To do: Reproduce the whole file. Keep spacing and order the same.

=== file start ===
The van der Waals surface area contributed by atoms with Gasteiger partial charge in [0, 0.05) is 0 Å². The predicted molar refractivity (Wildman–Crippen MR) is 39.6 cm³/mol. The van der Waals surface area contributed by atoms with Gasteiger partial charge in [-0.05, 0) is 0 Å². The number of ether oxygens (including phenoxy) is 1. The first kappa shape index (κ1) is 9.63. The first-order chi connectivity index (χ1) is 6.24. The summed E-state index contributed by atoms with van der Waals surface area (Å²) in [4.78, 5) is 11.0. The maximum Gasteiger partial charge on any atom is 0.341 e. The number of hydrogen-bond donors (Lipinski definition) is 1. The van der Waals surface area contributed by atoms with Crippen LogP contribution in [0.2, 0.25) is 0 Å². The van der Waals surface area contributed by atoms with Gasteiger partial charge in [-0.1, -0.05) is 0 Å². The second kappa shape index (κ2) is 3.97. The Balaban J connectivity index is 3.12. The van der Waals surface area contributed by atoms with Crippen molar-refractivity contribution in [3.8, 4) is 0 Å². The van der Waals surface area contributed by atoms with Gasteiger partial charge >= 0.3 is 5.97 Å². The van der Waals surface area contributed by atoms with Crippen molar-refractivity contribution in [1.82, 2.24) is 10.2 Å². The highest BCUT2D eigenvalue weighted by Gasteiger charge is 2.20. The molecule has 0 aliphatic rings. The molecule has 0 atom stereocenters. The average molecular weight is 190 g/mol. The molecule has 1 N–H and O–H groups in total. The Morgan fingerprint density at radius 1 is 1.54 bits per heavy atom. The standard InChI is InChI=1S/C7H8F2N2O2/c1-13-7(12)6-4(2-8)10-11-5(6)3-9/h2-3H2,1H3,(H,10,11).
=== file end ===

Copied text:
The van der Waals surface area contributed by atoms with Gasteiger partial charge in [0, 0.05) is 0 Å². The predicted molar refractivity (Wildman–Crippen MR) is 39.6 cm³/mol. The van der Waals surface area contributed by atoms with Gasteiger partial charge in [-0.05, 0) is 0 Å². The number of ether oxygens (including phenoxy) is 1. The first kappa shape index (κ1) is 9.63. The first-order chi connectivity index (χ1) is 6.24. The summed E-state index contributed by atoms with van der Waals surface area (Å²) in [4.78, 5) is 11.0. The maximum Gasteiger partial charge on any atom is 0.341 e. The number of hydrogen-bond donors (Lipinski definition) is 1. The van der Waals surface area contributed by atoms with Crippen LogP contribution in [0.2, 0.25) is 0 Å². The van der Waals surface area contributed by atoms with Gasteiger partial charge in [-0.1, -0.05) is 0 Å². The second kappa shape index (κ2) is 3.97. The Balaban J connectivity index is 3.12. The van der Waals surface area contributed by atoms with Crippen molar-refractivity contribution in [3.8, 4) is 0 Å². The van der Waals surface area contributed by atoms with Gasteiger partial charge >= 0.3 is 5.97 Å². The van der Waals surface area contributed by atoms with Crippen molar-refractivity contribution in [1.82, 2.24) is 10.2 Å². The highest BCUT2D eigenvalue weighted by Gasteiger charge is 2.20. The molecule has 0 aliphatic rings. The molecule has 0 atom stereocenters. The average molecular weight is 190 g/mol. The molecule has 1 N–H and O–H groups in total. The Morgan fingerprint density at radius 1 is 1.54 bits per heavy atom. The standard InChI is InChI=1S/C7H8F2N2O2/c1-13-7(12)6-4(2-8)10-11-5(6)3-9/h2-3H2,1H3,(H,10,11).